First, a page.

Thursday, March 02, 2006

Bracket - Requiem CD Review

This, quite easily, is the oddest punk release to be heard in quite some time. Not so much because of the music itself (although there are some head scratching moments), but because of everything associated with this release that isn’t the actual music.

First, I was pretty confused when I was looking over the tracklisting on the rear of the cd. Every song was “Warren’s Song pt. ”. This isn’t so out of the ordinary in itself as many prog bands label their movements and sections of extra long songs. But none of Bracket’s songs are in order. For example, track one is “Warren’s Song pt. 16” and track seven is “Warren’s Song pt. 17”. In between are parts 19, 14, 24, 11, and 23 respectively. So did Bracket make one big release about Warren and mix it all up?

Second, these guys still exist? It’s been six years since their last studio release so, for all intents and purposes, most people probably figured they hit up the punk band retirement home. And, no, this isn’t a reunion effort.

Third, and finally, the contents of this CD are off the wall in every direction. You have do-wop flavored pop, bouncy mid 90’s style punk, modern schmaltzy pop-punk, acoustic sing-a-longs, Weezer inspired quirk rock, blistering distorted punk, and peppy melodi-punk. There really hasn’t been this eclectic of a punk album put out in well over six years, and there probably won’t be another one for at least six more (unless Bracket get around to making a follow-up to Requiem before that).

Listening to this effort straight through is quite a trip as each of the 17 songs has an oddly unique feel. It was almost as if the band entered the studio on 17 different days, each time trying their hardest to create a new song that would sound nothing like what they did on any of the other 16 days. If that's the case, then for the most part, they succeeded.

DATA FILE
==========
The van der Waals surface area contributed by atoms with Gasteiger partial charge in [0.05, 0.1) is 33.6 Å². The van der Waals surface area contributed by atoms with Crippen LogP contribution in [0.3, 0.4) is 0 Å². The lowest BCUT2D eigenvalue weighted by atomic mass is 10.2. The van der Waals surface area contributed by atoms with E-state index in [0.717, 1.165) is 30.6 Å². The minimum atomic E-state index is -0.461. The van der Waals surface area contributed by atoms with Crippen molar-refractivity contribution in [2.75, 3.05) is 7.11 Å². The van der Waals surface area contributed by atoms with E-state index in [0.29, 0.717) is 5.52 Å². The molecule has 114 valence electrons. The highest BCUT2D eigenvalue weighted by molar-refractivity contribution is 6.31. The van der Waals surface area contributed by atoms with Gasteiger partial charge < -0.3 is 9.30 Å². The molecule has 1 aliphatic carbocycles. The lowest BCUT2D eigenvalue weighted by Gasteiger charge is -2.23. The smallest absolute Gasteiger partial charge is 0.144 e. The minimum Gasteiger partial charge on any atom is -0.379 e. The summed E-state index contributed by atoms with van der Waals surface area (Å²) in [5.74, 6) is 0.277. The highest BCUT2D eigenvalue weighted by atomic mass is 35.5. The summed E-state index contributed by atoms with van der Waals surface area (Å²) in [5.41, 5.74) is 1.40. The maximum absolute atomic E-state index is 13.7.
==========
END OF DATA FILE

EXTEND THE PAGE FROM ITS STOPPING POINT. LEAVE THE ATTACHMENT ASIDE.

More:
For most discerning punk listeners, 17 songs would be a little bit of overkill, but in this case there is so much variation that you feel like you ended up with either a Bracket sampler disc in which you get to hear bits of all the punk sub-genres they are capable of playing or a Bracket homage album. Not a disc that is an homage to Bracket, but a disc that shows Bracket playing homage to all of their influences.

Six years may have been a heck of a long time between releases, but in the end it turned out just fine as this release comes out at a very opportune time, just as the classic Epitaph / Fat Wreck punk sound is making a comeback. Obviously this isn’t a standard Epi-Wreck sounding record—it is so much more diverse—but it encompasses a broad range of what was popular in that sound that you’ll feel nostalgic throughout Requiem’s running. So kick back, pop this disc in, and take a trip back to punk’s glory days of the 1990’s.

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